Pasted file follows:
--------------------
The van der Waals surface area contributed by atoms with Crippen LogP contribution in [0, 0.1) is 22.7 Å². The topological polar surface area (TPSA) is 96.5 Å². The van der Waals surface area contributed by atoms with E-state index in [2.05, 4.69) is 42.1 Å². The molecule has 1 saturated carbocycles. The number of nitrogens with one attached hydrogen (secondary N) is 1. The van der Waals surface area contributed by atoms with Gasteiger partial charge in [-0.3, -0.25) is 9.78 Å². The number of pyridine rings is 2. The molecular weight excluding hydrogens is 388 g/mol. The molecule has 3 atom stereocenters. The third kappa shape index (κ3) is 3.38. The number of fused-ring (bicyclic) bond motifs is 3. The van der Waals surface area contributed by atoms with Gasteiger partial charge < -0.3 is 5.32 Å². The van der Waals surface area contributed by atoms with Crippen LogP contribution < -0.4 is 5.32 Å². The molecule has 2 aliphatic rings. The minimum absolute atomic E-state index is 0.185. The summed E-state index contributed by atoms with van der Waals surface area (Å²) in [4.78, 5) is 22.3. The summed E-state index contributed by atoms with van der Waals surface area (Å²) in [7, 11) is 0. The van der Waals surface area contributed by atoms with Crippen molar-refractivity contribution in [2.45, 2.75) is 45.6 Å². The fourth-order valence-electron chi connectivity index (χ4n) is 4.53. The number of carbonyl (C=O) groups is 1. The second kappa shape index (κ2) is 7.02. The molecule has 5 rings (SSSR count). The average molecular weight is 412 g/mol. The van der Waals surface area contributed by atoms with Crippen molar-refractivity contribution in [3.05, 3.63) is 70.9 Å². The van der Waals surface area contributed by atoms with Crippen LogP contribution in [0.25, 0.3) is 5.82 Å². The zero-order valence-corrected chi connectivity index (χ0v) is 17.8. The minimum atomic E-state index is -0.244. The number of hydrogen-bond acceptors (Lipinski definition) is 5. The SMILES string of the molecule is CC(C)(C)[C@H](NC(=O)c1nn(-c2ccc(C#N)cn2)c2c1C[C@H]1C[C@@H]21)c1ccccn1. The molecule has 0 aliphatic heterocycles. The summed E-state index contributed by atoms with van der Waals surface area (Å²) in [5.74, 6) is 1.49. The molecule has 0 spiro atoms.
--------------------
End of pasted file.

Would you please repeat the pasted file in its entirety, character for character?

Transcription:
The van der Waals surface area contributed by atoms with Crippen LogP contribution in [0, 0.1) is 22.7 Å². The topological polar surface area (TPSA) is 96.5 Å². The van der Waals surface area contributed by atoms with E-state index in [2.05, 4.69) is 42.1 Å². The molecule has 1 saturated carbocycles. The number of nitrogens with one attached hydrogen (secondary N) is 1. The van der Waals surface area contributed by atoms with Gasteiger partial charge in [-0.3, -0.25) is 9.78 Å². The number of pyridine rings is 2. The molecular weight excluding hydrogens is 388 g/mol. The molecule has 3 atom stereocenters. The third kappa shape index (κ3) is 3.38. The number of fused-ring (bicyclic) bond motifs is 3. The van der Waals surface area contributed by atoms with Gasteiger partial charge < -0.3 is 5.32 Å². The van der Waals surface area contributed by atoms with Crippen LogP contribution < -0.4 is 5.32 Å². The molecule has 2 aliphatic rings. The minimum absolute atomic E-state index is 0.185. The summed E-state index contributed by atoms with van der Waals surface area (Å²) in [4.78, 5) is 22.3. The summed E-state index contributed by atoms with van der Waals surface area (Å²) in [7, 11) is 0. The van der Waals surface area contributed by atoms with Crippen molar-refractivity contribution in [2.45, 2.75) is 45.6 Å². The fourth-order valence-electron chi connectivity index (χ4n) is 4.53. The number of carbonyl (C=O) groups is 1. The second kappa shape index (κ2) is 7.02. The molecule has 5 rings (SSSR count). The average molecular weight is 412 g/mol. The van der Waals surface area contributed by atoms with Crippen molar-refractivity contribution in [3.05, 3.63) is 70.9 Å². The van der Waals surface area contributed by atoms with Crippen LogP contribution in [0.25, 0.3) is 5.82 Å². The zero-order valence-corrected chi connectivity index (χ0v) is 17.8. The minimum atomic E-state index is -0.244. The number of hydrogen-bond acceptors (Lipinski definition) is 5. The SMILES string of the molecule is CC(C)(C)[C@H](NC(=O)c1nn(-c2ccc(C#N)cn2)c2c1C[C@H]1C[C@@H]21)c1ccccn1. The molecule has 0 aliphatic heterocycles. The summed E-state index contributed by atoms with van der Waals surface area (Å²) in [5.74, 6) is 1.49. The molecule has 0 spiro atoms.